Sweat Test from Mirai Clinical
Yuor sweat is a valuable indicator of your health. It's time to take a closer look at it.
A sweat test gives you a way to know if your sweat is healthy or not. Which pH level is the best pH level for your sweat? Our Sweat Test will help you find out.
Did you know that there are 2 kinds of sweat?
- Good sweat: smooth and slightly acidic
- Bad sweat: sticky and alkaline
The way to test if you've got good sweat or bad sweat going on is simple. All you need to do is place our Sweat Test Litmus Strip gently on the area you find to be most sweaty.
What if my sweat is alkaline? How can I change it to slightly acidic?
- Reduce fatty foods (ex. fatty meat) and increase vegetables
- Try to sweat more to activate sleeping sweat glands
- Enjoy bath tube, instead of shower
Sweating is a good thing. It allows your body to cool down and adjust its temperature as needed. Because of the excessive use of air conditioners and lack of exercise, modern people tend to sweat less than their counterparts of ancient times. This makes your sweat glands too lazy to produce good sweat.
There are 2 kinds of sweat glands.
Eccrine glands are all over the body, just below the skin's surface. There are over 2-4 million glands underneath your skin and they produce sweat when you are hot after exercising or eating spicy foods, for example. Sweat is often found in the areas underneath the armpits, the pubic area, navel, chest, and even on the inside of ears. Sweat from eccrine glands, composed of proteins, fats, sugars, ammonia, iron, etc., rarely gives off any odor because it is water based.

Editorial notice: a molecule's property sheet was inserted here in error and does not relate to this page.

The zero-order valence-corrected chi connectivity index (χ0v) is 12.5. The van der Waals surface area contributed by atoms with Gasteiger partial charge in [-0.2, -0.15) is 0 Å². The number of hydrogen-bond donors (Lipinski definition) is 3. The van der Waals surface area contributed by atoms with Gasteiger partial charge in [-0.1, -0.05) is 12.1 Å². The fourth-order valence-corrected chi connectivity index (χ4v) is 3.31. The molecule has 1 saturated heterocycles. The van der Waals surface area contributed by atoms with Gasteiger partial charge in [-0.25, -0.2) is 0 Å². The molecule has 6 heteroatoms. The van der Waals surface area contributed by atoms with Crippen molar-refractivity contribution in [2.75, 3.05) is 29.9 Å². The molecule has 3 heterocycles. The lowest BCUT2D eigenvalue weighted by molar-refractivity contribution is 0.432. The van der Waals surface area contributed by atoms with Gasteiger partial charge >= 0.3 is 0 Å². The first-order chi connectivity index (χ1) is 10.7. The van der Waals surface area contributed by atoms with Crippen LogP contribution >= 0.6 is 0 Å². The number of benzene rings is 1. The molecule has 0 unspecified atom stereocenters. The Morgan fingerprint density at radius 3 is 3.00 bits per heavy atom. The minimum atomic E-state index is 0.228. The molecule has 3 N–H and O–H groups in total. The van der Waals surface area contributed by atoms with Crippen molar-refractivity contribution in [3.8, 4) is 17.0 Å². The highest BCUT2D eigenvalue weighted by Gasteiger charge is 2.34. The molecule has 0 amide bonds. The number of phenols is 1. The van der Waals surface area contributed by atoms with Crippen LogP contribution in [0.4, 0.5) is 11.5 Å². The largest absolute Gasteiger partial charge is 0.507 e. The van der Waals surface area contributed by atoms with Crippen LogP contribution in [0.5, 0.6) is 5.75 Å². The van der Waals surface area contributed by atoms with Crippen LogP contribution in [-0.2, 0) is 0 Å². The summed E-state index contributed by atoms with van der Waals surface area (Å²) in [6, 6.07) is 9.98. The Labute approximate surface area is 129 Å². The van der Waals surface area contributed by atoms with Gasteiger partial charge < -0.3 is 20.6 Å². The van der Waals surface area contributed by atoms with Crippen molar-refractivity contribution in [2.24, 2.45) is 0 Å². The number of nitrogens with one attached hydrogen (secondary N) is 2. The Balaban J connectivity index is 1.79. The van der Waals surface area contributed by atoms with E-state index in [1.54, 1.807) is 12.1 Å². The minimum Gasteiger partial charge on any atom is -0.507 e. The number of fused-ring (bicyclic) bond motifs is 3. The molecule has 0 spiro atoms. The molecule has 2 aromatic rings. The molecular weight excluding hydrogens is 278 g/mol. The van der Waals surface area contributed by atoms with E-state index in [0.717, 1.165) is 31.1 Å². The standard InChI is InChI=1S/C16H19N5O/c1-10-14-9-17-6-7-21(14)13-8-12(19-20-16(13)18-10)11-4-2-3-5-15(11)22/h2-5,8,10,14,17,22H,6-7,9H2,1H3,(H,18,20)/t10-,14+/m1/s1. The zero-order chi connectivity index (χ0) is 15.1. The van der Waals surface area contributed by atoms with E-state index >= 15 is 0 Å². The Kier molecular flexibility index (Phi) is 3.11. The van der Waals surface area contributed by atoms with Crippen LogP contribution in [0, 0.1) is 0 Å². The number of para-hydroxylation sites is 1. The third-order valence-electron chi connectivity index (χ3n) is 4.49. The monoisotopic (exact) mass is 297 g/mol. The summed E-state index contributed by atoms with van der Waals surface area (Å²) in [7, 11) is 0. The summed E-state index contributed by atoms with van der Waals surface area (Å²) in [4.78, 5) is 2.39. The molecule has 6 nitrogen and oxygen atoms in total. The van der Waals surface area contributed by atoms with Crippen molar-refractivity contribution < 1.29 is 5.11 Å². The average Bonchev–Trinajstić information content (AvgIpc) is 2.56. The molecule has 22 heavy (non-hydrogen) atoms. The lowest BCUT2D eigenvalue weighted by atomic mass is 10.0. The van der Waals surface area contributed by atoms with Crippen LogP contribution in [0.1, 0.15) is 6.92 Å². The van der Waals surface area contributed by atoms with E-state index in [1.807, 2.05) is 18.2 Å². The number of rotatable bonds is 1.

Apocrine glands are different than eccrine though. These glands are often found along hair follicles and therefore can be found in the pubic regions. A large majority, up to 90%, of the sweat from apocrine glands is often broken down by bacteria the lives on the skin. Because it is mixed with sebum from the hair follicle, apocrine sweat is cloudy and initially odorless. It is during the bacteria breakdown that results in and causes the body odor we're all too familar with.
It is the secretion of sweat onto your skin's surface that helps regulate body temperature. As we age, our eccrine glands can deteroiate so if we're seeing sweat occuring in more specific areas such as the face, back, or feet, it could signal what we call "bad sweat". When our body temperature increases, sweat glands begin to emit water and minerals to try and bring our temperature back down. But necessary nutrients (minerals) need to be reabsorbed. When the glands fail to reabsorb necessary nutrients, the bad sweat occurs. This bad sweat is not smooth, which means it does not evaporate easily which leaves it available to those bacteria on the skin that like to breakdown sweat.
Reviewing the results
After you have followed the directions for testing your sweat. Compare the results to the color chart provided. Neutral pH is at 7 (light green). Your skin's goal is to have a weakly acidic pH level meaning it should be within the range indicated by the dashed-white box which is a pH range of 5.5-6.
Question: Is it okay to test any kind of sweat?
Answer: Yes, you can do it after a workout (ideally) or after walking under the sun for an extended period of time.
- If there is too little sweat available to test, the result will not be accurate.
- This is not meant to be used for medical analysis.
1. Place a strip on your sweat. We recommend in the underarm area. Does not work if there is too little sweat.
2. Compare the color of the strip to the color chart provided. If the yellow strip does not change color much (dark yellow, for example), your sweat is good meaning it is slightly acidic.If the strip turns green instead, it is not good sweat meaning it is alkaline.